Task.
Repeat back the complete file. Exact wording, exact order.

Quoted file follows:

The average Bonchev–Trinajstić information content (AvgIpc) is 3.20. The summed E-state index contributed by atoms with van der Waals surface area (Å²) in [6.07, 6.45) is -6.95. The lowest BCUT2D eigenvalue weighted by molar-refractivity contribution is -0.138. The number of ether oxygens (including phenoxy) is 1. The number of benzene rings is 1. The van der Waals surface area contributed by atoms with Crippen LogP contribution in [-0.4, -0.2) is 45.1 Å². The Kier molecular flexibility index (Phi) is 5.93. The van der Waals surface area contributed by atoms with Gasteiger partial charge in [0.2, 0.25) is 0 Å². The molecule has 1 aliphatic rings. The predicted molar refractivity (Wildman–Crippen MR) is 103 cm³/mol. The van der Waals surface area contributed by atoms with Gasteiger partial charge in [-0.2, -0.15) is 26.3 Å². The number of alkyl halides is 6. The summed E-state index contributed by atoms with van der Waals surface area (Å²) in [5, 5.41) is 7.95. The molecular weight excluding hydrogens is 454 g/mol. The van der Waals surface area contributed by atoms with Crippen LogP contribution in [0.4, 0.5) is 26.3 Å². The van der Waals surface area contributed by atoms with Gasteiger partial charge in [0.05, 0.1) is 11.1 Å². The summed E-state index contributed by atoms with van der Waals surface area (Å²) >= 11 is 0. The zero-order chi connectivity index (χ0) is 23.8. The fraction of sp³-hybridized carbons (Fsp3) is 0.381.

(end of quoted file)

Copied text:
The average Bonchev–Trinajstić information content (AvgIpc) is 3.20. The summed E-state index contributed by atoms with van der Waals surface area (Å²) in [6.07, 6.45) is -6.95. The lowest BCUT2D eigenvalue weighted by molar-refractivity contribution is -0.138. The number of ether oxygens (including phenoxy) is 1. The number of benzene rings is 1. The van der Waals surface area contributed by atoms with Crippen LogP contribution in [-0.4, -0.2) is 45.1 Å². The Kier molecular flexibility index (Phi) is 5.93. The van der Waals surface area contributed by atoms with Gasteiger partial charge in [0.2, 0.25) is 0 Å². The molecule has 1 aliphatic rings. The predicted molar refractivity (Wildman–Crippen MR) is 103 cm³/mol. The van der Waals surface area contributed by atoms with Gasteiger partial charge in [-0.2, -0.15) is 26.3 Å². The number of alkyl halides is 6. The summed E-state index contributed by atoms with van der Waals surface area (Å²) in [5, 5.41) is 7.95. The molecular weight excluding hydrogens is 454 g/mol. The van der Waals surface area contributed by atoms with Crippen LogP contribution in [0.4, 0.5) is 26.3 Å². The van der Waals surface area contributed by atoms with Gasteiger partial charge in [0.05, 0.1) is 11.1 Å². The summed E-state index contributed by atoms with van der Waals surface area (Å²) >= 11 is 0. The zero-order chi connectivity index (χ0) is 23.8. The fraction of sp³-hybridized carbons (Fsp3) is 0.381.